Ariana Levin, 15, of Huntington Station, has an unusual way of memorizing speeches that she must present: She turns the words into lyrics and sings the tune to herself until she has it mastered.
Then she delivers her speech to the Suffolk County chapter of Jack and Jill of America’s new Gavel Club, which launched this school year to help children to practice public speaking.
“I’m very passionate about music,” says Ariana, a sophomore at Walt Whitman High School and president of the Gavel Club. So forgetting a speech isn’t her main concern. “My main thing is stuttering,” she says. But monthly rehearsals, presentations and competitions have taught her to take a moment to pause, she says. That way she avoids having an “um” or “uh” noted by one of the club members whose job it is to count them as each member presents a speech.
Gavel Clubs are a new initiative of the Eastern region of the Jack and Jill organization and are affiliated with the Toastmasters International public speaking program. Jack and Jill is a nationwide organization run by mothers that provides enrichment opportunities such as leadership development, financial literacy and volunteer service for kids ages 2 to 19. The organization was formed by a group of African-American mothers from Philadelphia in 1938 and now has 248 chapters, including separate chapters for Nassau and Suffolk counties.
“We are the professionals of the communities that we live in,” says Kathryn Simmons of Miller Place, a mom of three who is president of the Suffolk chapter and a trained public health scientist and business manager. “We are offering the children insight into our careers and building them up for success. The whole point of the organization is to build African-American leaders.”
Through the Long Island chapters, members have taken trips to Underground Railroad sites in Manhattan, the National Museum of African American History and Culture in Washington, D.C., to “Aladdin” on Broadway and to the Long Island Aquarium in Riverhead. Kids have made sandwiches at homeless shelters, brought toys to children’s hospitals and partnered with organizations such as the Boys and Girls Club to bring programs to children who aren’t Jack and Jill members. Jack and Jill membership dues range from $500 and up per family, and new mothers must be sponsored by another mother who already is a member.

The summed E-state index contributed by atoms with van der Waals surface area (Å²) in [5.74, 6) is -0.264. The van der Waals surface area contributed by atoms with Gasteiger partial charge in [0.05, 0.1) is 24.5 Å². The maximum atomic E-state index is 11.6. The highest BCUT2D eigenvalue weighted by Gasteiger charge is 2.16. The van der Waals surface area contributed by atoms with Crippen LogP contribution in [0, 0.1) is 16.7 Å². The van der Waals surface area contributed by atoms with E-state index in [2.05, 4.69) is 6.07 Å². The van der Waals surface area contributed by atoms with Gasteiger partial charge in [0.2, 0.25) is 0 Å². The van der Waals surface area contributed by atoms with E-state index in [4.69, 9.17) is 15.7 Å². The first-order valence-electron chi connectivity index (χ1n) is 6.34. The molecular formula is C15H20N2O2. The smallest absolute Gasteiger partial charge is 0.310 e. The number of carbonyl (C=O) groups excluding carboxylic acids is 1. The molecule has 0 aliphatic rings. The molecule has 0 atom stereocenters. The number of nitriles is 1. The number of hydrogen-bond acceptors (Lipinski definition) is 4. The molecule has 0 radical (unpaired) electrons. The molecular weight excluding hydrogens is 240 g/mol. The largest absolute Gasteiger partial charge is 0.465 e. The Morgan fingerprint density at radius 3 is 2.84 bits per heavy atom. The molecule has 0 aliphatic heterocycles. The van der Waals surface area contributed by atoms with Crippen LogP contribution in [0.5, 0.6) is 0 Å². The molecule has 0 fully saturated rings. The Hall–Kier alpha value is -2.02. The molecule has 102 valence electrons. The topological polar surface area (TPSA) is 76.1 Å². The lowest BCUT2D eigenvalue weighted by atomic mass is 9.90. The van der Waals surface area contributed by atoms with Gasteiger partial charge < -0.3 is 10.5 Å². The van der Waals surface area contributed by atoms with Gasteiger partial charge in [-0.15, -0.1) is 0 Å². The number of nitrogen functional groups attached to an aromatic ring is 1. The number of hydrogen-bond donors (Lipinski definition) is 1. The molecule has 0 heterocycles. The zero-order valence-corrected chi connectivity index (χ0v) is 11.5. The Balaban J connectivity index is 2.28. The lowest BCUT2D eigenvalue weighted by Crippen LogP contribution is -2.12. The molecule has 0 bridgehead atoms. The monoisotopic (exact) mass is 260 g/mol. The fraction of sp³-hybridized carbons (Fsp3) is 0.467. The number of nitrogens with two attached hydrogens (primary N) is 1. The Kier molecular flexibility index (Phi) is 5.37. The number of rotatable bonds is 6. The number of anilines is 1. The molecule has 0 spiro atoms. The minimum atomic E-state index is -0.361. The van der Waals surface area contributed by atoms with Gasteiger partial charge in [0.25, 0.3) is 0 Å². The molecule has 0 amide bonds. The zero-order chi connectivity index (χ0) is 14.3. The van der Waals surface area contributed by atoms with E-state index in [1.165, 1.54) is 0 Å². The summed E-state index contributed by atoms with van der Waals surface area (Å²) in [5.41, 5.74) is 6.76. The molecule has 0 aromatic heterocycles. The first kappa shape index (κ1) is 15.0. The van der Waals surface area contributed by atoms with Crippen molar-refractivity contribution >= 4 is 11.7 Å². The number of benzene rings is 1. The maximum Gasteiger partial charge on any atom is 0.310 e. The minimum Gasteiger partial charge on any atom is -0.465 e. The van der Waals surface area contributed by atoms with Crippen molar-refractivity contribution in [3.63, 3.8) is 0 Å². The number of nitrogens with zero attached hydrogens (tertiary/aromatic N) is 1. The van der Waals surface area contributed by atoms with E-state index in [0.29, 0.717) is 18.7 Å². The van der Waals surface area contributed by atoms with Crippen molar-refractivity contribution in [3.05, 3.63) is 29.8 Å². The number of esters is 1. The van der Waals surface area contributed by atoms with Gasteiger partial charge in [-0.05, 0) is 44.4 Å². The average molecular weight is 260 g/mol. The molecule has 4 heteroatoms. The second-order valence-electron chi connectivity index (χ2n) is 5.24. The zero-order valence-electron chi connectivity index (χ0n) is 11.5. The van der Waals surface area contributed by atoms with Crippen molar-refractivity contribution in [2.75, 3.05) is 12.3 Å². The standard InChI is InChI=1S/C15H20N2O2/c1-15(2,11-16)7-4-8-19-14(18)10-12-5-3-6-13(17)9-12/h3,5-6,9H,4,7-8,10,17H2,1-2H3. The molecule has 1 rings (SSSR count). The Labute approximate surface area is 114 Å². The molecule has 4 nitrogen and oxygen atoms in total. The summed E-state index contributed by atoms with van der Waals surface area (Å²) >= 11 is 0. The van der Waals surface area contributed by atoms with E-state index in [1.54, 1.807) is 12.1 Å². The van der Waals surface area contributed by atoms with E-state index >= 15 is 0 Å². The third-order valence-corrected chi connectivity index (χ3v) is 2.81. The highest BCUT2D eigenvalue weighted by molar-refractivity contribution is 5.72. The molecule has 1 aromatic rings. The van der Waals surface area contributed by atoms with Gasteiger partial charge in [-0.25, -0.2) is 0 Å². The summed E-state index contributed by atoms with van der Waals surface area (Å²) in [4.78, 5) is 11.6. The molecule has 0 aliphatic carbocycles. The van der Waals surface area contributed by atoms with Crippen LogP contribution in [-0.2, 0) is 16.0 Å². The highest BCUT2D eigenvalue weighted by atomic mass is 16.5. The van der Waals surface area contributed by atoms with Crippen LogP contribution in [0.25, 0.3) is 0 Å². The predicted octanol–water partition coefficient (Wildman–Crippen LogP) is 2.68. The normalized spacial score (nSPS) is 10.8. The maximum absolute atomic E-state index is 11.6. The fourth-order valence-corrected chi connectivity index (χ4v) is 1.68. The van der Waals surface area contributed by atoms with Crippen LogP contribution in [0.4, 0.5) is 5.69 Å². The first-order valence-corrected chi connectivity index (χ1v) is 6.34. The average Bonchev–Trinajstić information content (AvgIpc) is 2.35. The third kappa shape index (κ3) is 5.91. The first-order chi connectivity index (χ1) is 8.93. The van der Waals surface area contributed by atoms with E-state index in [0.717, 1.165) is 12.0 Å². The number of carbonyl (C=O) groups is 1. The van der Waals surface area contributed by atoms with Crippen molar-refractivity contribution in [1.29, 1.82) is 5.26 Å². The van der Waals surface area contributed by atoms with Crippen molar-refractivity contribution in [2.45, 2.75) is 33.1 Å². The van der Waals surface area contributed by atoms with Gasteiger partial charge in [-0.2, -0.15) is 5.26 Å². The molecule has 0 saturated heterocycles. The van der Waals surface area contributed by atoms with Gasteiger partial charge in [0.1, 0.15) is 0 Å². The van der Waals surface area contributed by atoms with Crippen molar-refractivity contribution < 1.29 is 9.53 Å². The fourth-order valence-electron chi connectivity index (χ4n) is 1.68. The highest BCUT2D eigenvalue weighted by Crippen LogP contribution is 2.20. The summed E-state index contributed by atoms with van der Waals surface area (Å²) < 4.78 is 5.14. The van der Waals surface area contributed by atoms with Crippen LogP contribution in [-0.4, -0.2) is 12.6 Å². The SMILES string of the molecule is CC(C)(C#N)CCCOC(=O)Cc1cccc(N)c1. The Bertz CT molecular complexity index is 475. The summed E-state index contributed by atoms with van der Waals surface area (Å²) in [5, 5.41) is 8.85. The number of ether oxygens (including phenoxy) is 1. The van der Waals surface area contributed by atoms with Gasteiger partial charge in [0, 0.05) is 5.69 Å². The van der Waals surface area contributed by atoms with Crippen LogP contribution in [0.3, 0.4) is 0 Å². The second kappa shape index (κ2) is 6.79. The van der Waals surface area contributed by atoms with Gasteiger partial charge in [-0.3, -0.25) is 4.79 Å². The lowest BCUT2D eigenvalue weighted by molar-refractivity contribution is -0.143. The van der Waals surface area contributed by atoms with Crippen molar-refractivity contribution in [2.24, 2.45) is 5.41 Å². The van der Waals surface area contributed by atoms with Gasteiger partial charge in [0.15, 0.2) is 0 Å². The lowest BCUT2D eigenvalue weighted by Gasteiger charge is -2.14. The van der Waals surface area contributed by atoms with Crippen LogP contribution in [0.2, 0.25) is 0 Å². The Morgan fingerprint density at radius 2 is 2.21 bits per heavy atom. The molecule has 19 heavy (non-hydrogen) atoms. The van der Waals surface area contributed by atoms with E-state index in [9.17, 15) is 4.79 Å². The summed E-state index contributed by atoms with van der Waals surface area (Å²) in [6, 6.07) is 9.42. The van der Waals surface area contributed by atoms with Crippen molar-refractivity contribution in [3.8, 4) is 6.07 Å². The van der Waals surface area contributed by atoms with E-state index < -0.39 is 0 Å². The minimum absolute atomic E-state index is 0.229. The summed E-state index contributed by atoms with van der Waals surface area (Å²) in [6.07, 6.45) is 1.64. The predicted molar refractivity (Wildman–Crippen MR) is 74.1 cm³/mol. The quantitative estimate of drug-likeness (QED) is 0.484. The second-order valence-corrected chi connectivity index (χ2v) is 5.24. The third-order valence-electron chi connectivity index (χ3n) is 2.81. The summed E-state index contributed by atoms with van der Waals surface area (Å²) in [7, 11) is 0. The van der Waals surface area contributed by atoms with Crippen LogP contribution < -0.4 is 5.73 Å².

“I like that it gives young African-American children the chance to learn more about their culture and interact with other children who have the same goals as them. It is also important to know where you came from and know your background,” says Kinley Simmons, 11, a sixth grader at the Laurel Hill School in Setauket.
“We do lots of workshops and group activities to build our character and get us ready for the outside world,” says Chandler Perry, 17, of Glen Cove, a senior at Friends Academy in Locust Valley and a member of the Nassau chapter.
The Gavel Clubs are new ventures within Jack and Jill; Nassau County’s club is in its second year and Suffolk just started this school year. "It's important for our children to be able to enjoy public speaking," says Mondi Kumbula-Fraser, the Eastern regional director overseeing 59 Jack and Jill chapters on the East Coast. They'll use the skill in college admissions interviews, job interviews and in their professional lives, she says.
The kids gain confidence in an "open and caring environment," says Mecca Baker, a banking executive from Islip who chairs Suffolk's Gavel Club and has twin 10-year-old daughters, Regan and Brea. "It's all about support. We want them to keep doing this." On March 10, the Suffolk chapter held its final competition in the offices of the Suffolk County Legislature in Hauppauge. The theme of that competition was animals.
For her speech, Kinley talked about pets and what they do for their owners. “The toughest part was the first time I had to get up on the stage and speak,” Kinley says. “I told myself this is only three to five minutes of my life and I only have three to five minutes to be the best I can be. I feel like this could really help me in my future. When I grow up, I want to be some big person, have a nice job.” She says she plans to be a surgeon.
Taylor Fernandez, 12, of North Babylon, who attends The Bridges Academy in West Islip, says writing his speech is the hardest part for him. His speech on animals focused on tigers. “One thing I like about them is they use camouflage to hunt,” he wrote. “They hide within grass stalks and wait for their prey. The grass stalks blur the outline of the tiger, so prey suspects nothing.”
He says he dons a suit and tie to give his competitive speeches and that he’s learned to project his voice and to move around the stage to emphasize what he has to say. “The easiest part is definitely delivering it because I have it all memorized, and it just flows out,” he says.